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gerryliyana Group TitleBest ResponseYou've already chosen the best response.2
Solve \[xe^{2x} \frac{ dy }{ dx } + e^{2x} (2x+1) y \]
 2 years ago

Outkast3r09 Group TitleBest ResponseYou've already chosen the best response.1
y not solve using seperation
 2 years ago

gerryliyana Group TitleBest ResponseYou've already chosen the best response.2
@Outkast3r09 Yes, of course, i really know.., it is use linear equations method, isn't it?
 2 years ago

Meepi Group TitleBest ResponseYou've already chosen the best response.1
It's a separable equation, which means it can be written in the form N(y) dy = M(x) dx Rewrite the equation to get it in this form, and integrate both sides
 2 years ago

Skaematik Group TitleBest ResponseYou've already chosen the best response.0
Im learning too, is this right? \[\frac{ dx }{ xe ^{2x} }= e ^{2x}y dy (2x+1)\]
 2 years ago

Meepi Group TitleBest ResponseYou've already chosen the best response.1
What you want do do is have only y's on the side of dy, and only x's on the side of dx. Here are some example problems http://tutorial.math.lamar.edu/Classes/DE/Separable.aspx which will give you a good general idea of how to tackle the problem :) \[x e^{2x} \frac{dy}{dx} + e^{2x}(2x + 1)y = 0\] \[x e^{2x} dy =  e^{2x}(2x + 1)y dx\] \[\frac{1}{y}dy = \frac{e^{2x}(2x + 1)}{xe^{2x}}dx\] Then integrate both sides :)
 2 years ago

Meepi Group TitleBest ResponseYou've already chosen the best response.1
Btw \[\frac{e^{2x}(2x + 1)}{x e^{2x}}\] can be simplified to: \[\frac{1}{x}  2\]
 2 years ago

Meepi Group TitleBest ResponseYou've already chosen the best response.1
So what you get is: \[\int\limits_{}^{} \frac{1}{y} dy = \int\limits_{}^{} ( \frac{1}{x}  2) dx\] I'll leave it to you to solve it
 2 years ago

Outkast3r09 Group TitleBest ResponseYou've already chosen the best response.1
You can probably use linear equations to solve it also... The whole point of Diff. Equations is to find multiple ways to solve the same problem
 2 years ago

Outkast3r09 Group TitleBest ResponseYou've already chosen the best response.1
first start off by dividing by \[xe^2x\]
 2 years ago

Outkast3r09 Group TitleBest ResponseYou've already chosen the best response.1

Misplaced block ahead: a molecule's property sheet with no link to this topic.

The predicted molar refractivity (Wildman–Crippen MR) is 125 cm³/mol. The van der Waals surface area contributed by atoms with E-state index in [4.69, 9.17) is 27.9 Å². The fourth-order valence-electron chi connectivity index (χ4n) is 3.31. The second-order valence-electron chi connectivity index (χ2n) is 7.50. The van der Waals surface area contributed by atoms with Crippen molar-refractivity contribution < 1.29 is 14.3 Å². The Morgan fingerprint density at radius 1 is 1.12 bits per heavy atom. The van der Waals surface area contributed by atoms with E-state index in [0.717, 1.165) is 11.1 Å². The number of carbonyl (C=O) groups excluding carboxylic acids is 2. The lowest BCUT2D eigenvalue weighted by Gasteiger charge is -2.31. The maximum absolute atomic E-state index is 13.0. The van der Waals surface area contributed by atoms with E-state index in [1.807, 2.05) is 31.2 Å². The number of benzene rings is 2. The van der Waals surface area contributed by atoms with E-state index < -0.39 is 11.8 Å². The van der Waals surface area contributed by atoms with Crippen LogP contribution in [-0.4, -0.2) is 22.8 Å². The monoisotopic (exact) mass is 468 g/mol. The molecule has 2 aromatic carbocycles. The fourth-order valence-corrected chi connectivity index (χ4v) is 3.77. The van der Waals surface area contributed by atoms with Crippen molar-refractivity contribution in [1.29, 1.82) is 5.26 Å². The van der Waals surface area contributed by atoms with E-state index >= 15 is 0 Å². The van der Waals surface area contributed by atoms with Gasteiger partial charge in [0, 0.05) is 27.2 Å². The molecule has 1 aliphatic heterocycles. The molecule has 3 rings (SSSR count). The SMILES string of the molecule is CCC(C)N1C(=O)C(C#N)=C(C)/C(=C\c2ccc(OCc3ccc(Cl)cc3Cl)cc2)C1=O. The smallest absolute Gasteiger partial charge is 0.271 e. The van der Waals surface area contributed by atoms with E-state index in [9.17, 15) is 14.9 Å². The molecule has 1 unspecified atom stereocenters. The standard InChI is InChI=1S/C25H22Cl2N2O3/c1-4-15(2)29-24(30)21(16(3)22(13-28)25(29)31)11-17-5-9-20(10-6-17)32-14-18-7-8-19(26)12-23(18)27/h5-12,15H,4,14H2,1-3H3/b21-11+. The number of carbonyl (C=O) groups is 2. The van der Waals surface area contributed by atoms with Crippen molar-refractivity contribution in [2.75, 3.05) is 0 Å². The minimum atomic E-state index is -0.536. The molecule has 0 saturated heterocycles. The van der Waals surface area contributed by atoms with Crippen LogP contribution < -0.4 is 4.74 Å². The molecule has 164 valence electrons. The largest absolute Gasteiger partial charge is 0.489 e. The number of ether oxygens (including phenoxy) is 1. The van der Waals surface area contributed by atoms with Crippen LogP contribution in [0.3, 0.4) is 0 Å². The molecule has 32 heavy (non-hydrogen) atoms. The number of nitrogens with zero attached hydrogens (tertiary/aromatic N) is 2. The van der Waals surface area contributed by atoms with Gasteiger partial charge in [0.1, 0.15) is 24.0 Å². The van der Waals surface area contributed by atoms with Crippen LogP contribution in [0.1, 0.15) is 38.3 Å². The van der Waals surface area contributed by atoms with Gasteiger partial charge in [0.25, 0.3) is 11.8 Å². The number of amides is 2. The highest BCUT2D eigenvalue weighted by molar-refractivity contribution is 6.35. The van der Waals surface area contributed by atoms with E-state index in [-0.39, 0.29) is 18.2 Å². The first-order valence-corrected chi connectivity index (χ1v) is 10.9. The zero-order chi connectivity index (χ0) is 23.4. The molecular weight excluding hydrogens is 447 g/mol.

\[\frac{dy}{dx}+\frac{e^{2x}(2x+1)}{xe^{2x}}=0\]
 2 years ago

Outkast3r09 Group TitleBest ResponseYou've already chosen the best response.1
\[ \frac{dy}{dx}+\frac{(2x+1)}{x}=0\]
 2 years ago

Outkast3r09 Group TitleBest ResponseYou've already chosen the best response.1
now find the integration factor \[e^{\int{p(x)dx}}=e^{\int{\frac{2x+1}{x}dx}}\]
 2 years ago

Outkast3r09 Group TitleBest ResponseYou've already chosen the best response.1
\[e^{\int{2+\frac{1}{x}}dx}\]
 2 years ago

Outkast3r09 Group TitleBest ResponseYou've already chosen the best response.1
\[e^{2x\frac{1}{x^2}}\]
 2 years ago

Meepi Group TitleBest ResponseYou've already chosen the best response.1
Isn't it\[\int_{}^{} (2 + \frac{1}{x}) dx = 2x + \ln x \]
 2 years ago

gerryliyana Group TitleBest ResponseYou've already chosen the best response.2
Nice @Outkast3r09 and @Meepi., I think.., in order to satisfy the equation: \[\frac{ dy }{ dx } + p(x)y = g(y)\] then the original equation becomes: \[x^{e^{2x}} \frac{ dy }{ dx } + e^{2x} 2xy+e^{2x} = 0 \] \[x^{e^{2x}} \frac{ dy }{ dx } + e^{2x} 2xy = e^{2x}\] \[\frac{ dy }{ dx } + \frac{ e^{2x} 2xy }{ x^{e^{2x}} } = \frac{ e^{2x} y }{ x^{e^{2x}} }\] So P(x) = \(\frac{ e^{2x} 2x}{ x^{e^{2x}}}\) and g(y) =\(\frac{ e^{2x}y }{ x^{e^{2x}}} \) Hbu???
 2 years ago

gerryliyana Group TitleBest ResponseYou've already chosen the best response.2
hbu @nubeer ???
 2 years ago

nubeer Group TitleBest ResponseYou've already chosen the best response.0
xe^2x (dy/dx) + e^2x ( 2x+1)y = 0 right is this the question? i might take e^2x common first .. and then divide the whole equation by it